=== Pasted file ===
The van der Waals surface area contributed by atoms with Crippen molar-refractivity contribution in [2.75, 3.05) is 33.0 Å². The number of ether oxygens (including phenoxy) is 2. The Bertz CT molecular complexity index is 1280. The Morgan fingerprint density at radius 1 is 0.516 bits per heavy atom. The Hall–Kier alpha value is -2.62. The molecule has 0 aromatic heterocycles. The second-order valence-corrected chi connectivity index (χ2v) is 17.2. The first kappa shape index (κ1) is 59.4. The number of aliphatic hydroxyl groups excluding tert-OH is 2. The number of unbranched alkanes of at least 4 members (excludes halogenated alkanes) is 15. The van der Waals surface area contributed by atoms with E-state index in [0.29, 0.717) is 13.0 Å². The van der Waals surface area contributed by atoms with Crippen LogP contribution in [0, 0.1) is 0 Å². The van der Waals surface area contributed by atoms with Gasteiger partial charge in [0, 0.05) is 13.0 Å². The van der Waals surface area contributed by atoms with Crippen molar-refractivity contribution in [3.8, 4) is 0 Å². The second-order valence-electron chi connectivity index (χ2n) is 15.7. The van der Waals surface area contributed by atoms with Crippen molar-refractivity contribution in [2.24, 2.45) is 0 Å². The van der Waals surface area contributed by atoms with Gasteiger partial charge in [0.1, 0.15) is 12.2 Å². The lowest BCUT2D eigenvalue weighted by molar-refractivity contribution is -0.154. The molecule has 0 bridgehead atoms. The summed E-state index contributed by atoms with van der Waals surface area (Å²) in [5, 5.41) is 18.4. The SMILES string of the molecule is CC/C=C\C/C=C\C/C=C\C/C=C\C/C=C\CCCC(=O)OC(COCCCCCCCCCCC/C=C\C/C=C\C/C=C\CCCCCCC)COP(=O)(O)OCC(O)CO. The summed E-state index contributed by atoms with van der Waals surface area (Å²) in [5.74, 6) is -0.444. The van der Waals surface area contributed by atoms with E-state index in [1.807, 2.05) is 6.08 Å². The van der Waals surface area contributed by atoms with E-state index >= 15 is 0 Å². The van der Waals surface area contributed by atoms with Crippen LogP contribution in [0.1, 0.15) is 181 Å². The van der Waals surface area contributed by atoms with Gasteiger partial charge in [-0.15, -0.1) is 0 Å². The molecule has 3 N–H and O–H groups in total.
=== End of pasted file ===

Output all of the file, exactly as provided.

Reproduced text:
The van der Waals surface area contributed by atoms with Crippen molar-refractivity contribution in [2.75, 3.05) is 33.0 Å². The number of ether oxygens (including phenoxy) is 2. The Bertz CT molecular complexity index is 1280. The Morgan fingerprint density at radius 1 is 0.516 bits per heavy atom. The Hall–Kier alpha value is -2.62. The molecule has 0 aromatic heterocycles. The second-order valence-corrected chi connectivity index (χ2v) is 17.2. The first kappa shape index (κ1) is 59.4. The number of aliphatic hydroxyl groups excluding tert-OH is 2. The number of unbranched alkanes of at least 4 members (excludes halogenated alkanes) is 15. The van der Waals surface area contributed by atoms with E-state index in [0.29, 0.717) is 13.0 Å². The van der Waals surface area contributed by atoms with Crippen LogP contribution in [0, 0.1) is 0 Å². The van der Waals surface area contributed by atoms with Gasteiger partial charge in [0, 0.05) is 13.0 Å². The van der Waals surface area contributed by atoms with Crippen molar-refractivity contribution in [3.8, 4) is 0 Å². The second-order valence-electron chi connectivity index (χ2n) is 15.7. The van der Waals surface area contributed by atoms with Crippen molar-refractivity contribution in [2.24, 2.45) is 0 Å². The van der Waals surface area contributed by atoms with Gasteiger partial charge in [0.1, 0.15) is 12.2 Å². The lowest BCUT2D eigenvalue weighted by molar-refractivity contribution is -0.154. The molecule has 0 bridgehead atoms. The summed E-state index contributed by atoms with van der Waals surface area (Å²) in [5, 5.41) is 18.4. The SMILES string of the molecule is CC/C=C\C/C=C\C/C=C\C/C=C\C/C=C\CCCC(=O)OC(COCCCCCCCCCCC/C=C\C/C=C\C/C=C\CCCCCCC)COP(=O)(O)OCC(O)CO. The summed E-state index contributed by atoms with van der Waals surface area (Å²) in [5.74, 6) is -0.444. The van der Waals surface area contributed by atoms with E-state index in [1.807, 2.05) is 6.08 Å². The van der Waals surface area contributed by atoms with E-state index >= 15 is 0 Å². The van der Waals surface area contributed by atoms with Crippen LogP contribution in [0.1, 0.15) is 181 Å². The van der Waals surface area contributed by atoms with Gasteiger partial charge in [-0.15, -0.1) is 0 Å². The molecule has 3 N–H and O–H groups in total.